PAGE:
Hey there, sorry for cribbing a bunch of comments together and skipping so much stuff. There's just been so much good discussion going on while I've been busy with my class and other projects (I'm working on some book illustrations at the moment that should have been done more than a week ago) that I've been remiss in keeping up with things here.

    To start off with, I liked your pages: they were raw and need another pass, but there is definitely something there that you can build on. I'm going to hit you with a few quick things, and then later I'll come back to talk about some of the more detailed observations I had on your pages. To answer your direct question about resources, oh yeah! I cannot say enough good things about Understanding Comics by Scott McCloud. It is one of the three seminal books and one "not-a-book" that I recommend to anyone interested in making their own comics. I'm going to list them in the order in which I believe they should be read (and it's not the order in which I read them, btw):

    1. Comics and Sequential Art: Principles and Practices from the Legendary Cartoonist by Will Eisner: This is an updated version of the original seminal study of comics by one of the legends in the field, Will Eisner. The book lays out a lot of principles and has a good mix between theory and practical advice. Think of this as an important book that fuses theory and practicality in terms of shots, structure and story.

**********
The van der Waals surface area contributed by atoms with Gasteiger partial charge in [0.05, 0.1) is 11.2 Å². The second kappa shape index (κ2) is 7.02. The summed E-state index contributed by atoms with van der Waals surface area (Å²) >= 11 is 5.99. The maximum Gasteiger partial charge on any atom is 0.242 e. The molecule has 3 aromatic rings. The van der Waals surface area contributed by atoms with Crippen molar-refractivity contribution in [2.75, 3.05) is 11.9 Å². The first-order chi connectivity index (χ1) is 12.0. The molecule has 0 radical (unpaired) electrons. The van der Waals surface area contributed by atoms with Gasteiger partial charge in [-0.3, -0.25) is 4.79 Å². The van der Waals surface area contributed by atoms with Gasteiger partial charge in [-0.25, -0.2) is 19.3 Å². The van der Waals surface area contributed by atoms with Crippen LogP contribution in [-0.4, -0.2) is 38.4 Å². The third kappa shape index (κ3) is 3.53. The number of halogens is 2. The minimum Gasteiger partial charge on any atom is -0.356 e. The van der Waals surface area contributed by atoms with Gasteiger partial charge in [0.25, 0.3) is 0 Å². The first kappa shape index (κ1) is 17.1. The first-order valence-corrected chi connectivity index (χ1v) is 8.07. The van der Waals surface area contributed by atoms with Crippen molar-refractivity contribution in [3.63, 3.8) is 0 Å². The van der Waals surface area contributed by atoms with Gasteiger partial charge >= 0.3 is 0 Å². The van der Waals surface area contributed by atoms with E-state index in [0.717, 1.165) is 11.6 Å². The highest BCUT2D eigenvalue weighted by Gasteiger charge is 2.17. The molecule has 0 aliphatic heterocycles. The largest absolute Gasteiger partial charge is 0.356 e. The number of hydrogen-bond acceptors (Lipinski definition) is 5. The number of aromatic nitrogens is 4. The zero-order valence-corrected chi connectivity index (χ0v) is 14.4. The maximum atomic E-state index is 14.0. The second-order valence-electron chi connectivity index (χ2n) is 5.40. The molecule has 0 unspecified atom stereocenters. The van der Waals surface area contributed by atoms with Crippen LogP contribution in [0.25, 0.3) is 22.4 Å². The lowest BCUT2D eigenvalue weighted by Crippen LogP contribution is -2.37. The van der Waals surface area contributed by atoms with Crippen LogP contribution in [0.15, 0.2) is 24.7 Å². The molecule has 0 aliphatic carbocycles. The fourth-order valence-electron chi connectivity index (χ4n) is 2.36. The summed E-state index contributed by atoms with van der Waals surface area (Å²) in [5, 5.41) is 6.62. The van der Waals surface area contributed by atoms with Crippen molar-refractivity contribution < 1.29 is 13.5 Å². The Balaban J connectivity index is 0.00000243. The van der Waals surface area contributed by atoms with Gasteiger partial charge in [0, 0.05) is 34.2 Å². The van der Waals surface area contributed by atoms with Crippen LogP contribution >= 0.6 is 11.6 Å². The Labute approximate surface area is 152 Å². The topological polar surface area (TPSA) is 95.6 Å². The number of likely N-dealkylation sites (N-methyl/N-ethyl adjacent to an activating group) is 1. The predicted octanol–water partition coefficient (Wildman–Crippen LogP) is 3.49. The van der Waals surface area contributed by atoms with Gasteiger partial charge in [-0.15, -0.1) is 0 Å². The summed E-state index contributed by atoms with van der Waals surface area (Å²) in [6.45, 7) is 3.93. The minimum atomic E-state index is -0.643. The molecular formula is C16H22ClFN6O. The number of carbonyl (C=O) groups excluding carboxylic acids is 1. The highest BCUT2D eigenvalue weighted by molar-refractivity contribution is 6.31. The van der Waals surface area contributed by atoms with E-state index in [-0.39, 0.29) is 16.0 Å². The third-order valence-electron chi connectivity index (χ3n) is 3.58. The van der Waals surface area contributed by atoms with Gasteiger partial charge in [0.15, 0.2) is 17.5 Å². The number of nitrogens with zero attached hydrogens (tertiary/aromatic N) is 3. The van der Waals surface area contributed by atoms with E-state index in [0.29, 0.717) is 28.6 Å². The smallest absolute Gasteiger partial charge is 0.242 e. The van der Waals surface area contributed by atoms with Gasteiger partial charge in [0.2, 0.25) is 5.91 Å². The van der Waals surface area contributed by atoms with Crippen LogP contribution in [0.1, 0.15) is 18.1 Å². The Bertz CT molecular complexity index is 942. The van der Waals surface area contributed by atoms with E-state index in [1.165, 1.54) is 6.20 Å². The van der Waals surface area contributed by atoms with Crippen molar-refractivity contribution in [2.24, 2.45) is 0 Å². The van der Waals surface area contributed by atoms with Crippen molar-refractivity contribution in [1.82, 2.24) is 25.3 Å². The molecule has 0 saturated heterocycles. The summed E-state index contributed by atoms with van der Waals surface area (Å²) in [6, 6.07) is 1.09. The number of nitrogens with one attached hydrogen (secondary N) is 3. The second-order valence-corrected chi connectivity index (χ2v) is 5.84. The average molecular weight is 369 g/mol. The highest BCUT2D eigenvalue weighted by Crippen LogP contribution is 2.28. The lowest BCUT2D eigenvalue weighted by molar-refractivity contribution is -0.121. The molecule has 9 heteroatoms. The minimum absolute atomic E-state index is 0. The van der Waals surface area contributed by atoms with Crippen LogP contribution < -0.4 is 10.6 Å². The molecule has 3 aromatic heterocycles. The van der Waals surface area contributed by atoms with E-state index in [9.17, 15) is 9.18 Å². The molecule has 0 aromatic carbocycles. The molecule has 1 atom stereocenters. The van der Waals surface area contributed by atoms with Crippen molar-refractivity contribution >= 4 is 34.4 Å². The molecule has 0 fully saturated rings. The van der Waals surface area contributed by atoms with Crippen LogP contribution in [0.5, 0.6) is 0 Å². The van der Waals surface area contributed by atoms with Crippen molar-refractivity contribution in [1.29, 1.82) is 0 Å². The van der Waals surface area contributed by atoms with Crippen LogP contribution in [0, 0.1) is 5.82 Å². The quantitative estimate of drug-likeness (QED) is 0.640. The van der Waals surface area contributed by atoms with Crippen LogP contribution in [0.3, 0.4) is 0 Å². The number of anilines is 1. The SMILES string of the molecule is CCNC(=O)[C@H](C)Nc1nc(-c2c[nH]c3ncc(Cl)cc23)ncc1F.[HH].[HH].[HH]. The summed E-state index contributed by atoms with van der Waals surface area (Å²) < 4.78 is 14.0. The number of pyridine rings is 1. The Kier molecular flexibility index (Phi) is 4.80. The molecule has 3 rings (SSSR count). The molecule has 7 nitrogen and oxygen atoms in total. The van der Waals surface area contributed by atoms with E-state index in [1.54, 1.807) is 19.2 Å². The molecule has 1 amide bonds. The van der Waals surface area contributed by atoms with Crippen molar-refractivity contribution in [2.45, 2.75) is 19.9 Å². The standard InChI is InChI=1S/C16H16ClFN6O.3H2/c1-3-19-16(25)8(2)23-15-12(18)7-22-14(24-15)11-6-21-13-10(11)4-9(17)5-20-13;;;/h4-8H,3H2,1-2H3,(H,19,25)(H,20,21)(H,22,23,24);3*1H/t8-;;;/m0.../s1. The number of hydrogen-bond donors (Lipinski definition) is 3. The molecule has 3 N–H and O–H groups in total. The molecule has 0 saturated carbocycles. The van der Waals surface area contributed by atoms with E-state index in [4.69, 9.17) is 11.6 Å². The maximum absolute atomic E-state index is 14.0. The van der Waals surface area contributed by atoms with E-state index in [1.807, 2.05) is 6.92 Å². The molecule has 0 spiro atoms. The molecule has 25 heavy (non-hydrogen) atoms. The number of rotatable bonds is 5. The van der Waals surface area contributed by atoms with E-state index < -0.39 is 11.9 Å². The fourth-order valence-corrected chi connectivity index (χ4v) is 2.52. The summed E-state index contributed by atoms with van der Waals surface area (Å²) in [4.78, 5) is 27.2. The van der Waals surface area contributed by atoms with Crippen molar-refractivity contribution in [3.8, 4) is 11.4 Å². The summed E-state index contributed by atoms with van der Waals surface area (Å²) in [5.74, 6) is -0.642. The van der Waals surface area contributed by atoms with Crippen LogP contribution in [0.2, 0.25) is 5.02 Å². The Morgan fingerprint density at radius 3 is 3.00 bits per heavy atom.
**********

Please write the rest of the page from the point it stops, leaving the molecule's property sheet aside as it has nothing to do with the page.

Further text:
2. How to Draw Comics the Marvel Way by Stan Lee and John Buscema: Another classic, and the first book I read on the subject. Even though it is focused on traditional drawing mediums (it was created in the 1970s, after all), it has solid, practical advice on how to create a professionally balanced page that moves the story along in a dramatic way. Think of this as a practical primer on setting up shots and pages. If this were a book on filmmaking, this would be the one that tells you what lens to use to achieve a specific type of shot.
    3. 22 Panels That Always Work by Wally Wood: This is NOT a book, but rather a poster that was created by comics legend Wally Wood. This is exactly what it says it is: examples of panels that always work on a standard comics page. You cant get more practical than this: http://blog.christopherjonesart.com/comic-book-storytelling-wally-woods-22-panels/
    4. Understanding Comics by Scott McCloud (and his follow-up, Making Comics): This is probably the most important theoretical book on the subject of comics available today. It is a foundational study of the medium and if you are interested in this topic, it will be captivating. As said by another poster, I return to it every few years and learn something new from another reading.